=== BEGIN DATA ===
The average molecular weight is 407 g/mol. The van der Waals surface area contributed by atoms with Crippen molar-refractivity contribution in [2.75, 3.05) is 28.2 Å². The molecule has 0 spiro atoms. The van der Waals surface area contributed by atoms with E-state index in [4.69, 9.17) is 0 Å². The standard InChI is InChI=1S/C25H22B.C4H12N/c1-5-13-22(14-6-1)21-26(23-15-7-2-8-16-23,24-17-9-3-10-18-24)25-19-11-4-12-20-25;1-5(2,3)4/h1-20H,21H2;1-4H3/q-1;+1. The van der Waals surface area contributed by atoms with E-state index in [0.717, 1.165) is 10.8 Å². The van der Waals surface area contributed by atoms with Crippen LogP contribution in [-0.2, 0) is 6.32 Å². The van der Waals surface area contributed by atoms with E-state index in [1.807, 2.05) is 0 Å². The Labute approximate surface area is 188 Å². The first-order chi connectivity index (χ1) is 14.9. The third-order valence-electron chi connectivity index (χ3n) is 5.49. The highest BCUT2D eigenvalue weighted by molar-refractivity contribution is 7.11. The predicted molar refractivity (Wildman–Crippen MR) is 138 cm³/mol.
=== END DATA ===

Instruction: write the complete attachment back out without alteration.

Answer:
The average molecular weight is 407 g/mol. The van der Waals surface area contributed by atoms with Crippen molar-refractivity contribution in [2.75, 3.05) is 28.2 Å². The molecule has 0 spiro atoms. The van der Waals surface area contributed by atoms with E-state index in [4.69, 9.17) is 0 Å². The standard InChI is InChI=1S/C25H22B.C4H12N/c1-5-13-22(14-6-1)21-26(23-15-7-2-8-16-23,24-17-9-3-10-18-24)25-19-11-4-12-20-25;1-5(2,3)4/h1-20H,21H2;1-4H3/q-1;+1. The van der Waals surface area contributed by atoms with E-state index in [0.717, 1.165) is 10.8 Å². The van der Waals surface area contributed by atoms with Crippen LogP contribution in [-0.2, 0) is 6.32 Å². The van der Waals surface area contributed by atoms with E-state index in [1.807, 2.05) is 0 Å². The Labute approximate surface area is 188 Å². The first-order chi connectivity index (χ1) is 14.9. The third-order valence-electron chi connectivity index (χ3n) is 5.49. The highest BCUT2D eigenvalue weighted by molar-refractivity contribution is 7.11. The predicted molar refractivity (Wildman–Crippen MR) is 138 cm³/mol.